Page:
Review: A year on from the untimely demise of arguably the most influential British musician of the last fifty years, and on the eve of what would have been his seventieth birthday, here we have the opportunity to view his whole jaw-dropping career across the course of two slabs of wax. From the cosmic dread of 'Space Oddity' all the way to the reflective melancholy of 'I Can't Give Everything Away', it's a magnificent testimony to a restless muse that never stopped moving into unchartered territory in search of new adventure. These songs will outlive us all.
Review: All of Joy Division's biggest hits have been remastered and reissues by Warner this month. This particular heavyweight wedge of 12" vinyl offers "Atmosphere", which interestingly enough was first put in March 1980 by the Sordide Sentimental label as a France-only single under the title "Licht und Blindheit". Like "Transmission" or "Love Will Tear Us Apart", it is an essential tune with a real moodiness in the production rom Martin Hamnett. Curtis's vocals have a sense of finality to them that was to prove all too real when he committed suicide not long after recording it. 1979's "She's Lost Control" is an other archetypal, angular groove with the jittery drums that made the band so essential.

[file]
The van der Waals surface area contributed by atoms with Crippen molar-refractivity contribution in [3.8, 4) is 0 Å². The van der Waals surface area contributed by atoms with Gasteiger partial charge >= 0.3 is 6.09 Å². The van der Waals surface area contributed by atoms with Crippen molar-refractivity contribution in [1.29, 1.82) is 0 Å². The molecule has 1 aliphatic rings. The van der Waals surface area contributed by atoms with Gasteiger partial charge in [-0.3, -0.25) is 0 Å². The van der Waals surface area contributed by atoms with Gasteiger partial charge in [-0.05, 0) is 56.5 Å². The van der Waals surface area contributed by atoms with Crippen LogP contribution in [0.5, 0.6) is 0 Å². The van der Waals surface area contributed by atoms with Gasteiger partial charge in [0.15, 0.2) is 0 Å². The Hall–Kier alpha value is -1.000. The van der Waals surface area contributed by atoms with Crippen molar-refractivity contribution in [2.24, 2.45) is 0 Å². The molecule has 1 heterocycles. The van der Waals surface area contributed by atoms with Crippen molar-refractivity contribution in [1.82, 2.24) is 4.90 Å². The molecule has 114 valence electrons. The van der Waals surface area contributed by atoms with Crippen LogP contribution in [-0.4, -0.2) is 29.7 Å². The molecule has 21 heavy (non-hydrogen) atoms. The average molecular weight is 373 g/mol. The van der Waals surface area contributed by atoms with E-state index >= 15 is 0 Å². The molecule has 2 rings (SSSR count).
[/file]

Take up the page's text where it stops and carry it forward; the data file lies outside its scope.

Review: After Beady Eye split in 2014, Liam Gallagher appeared conflicted about whether he would pursue a solo career, resolving in 2016 that this year's album was set in stone. Fans of previous work will undoubtedly be contented with solo debut 'As You Were', with it channelling the British pop influence, singalong riffs and the classic anthemic writing that Oasis were famed for. As expected from a Gallagher brother, the album is drenched in hubris, but Liam lets his guard down with surprising and rare moments of what seems to be vulnerability. Aside from the cocky rock and roll swagger, it's these moments that give 'As You Were' a little more depth than people were perhaps expecting.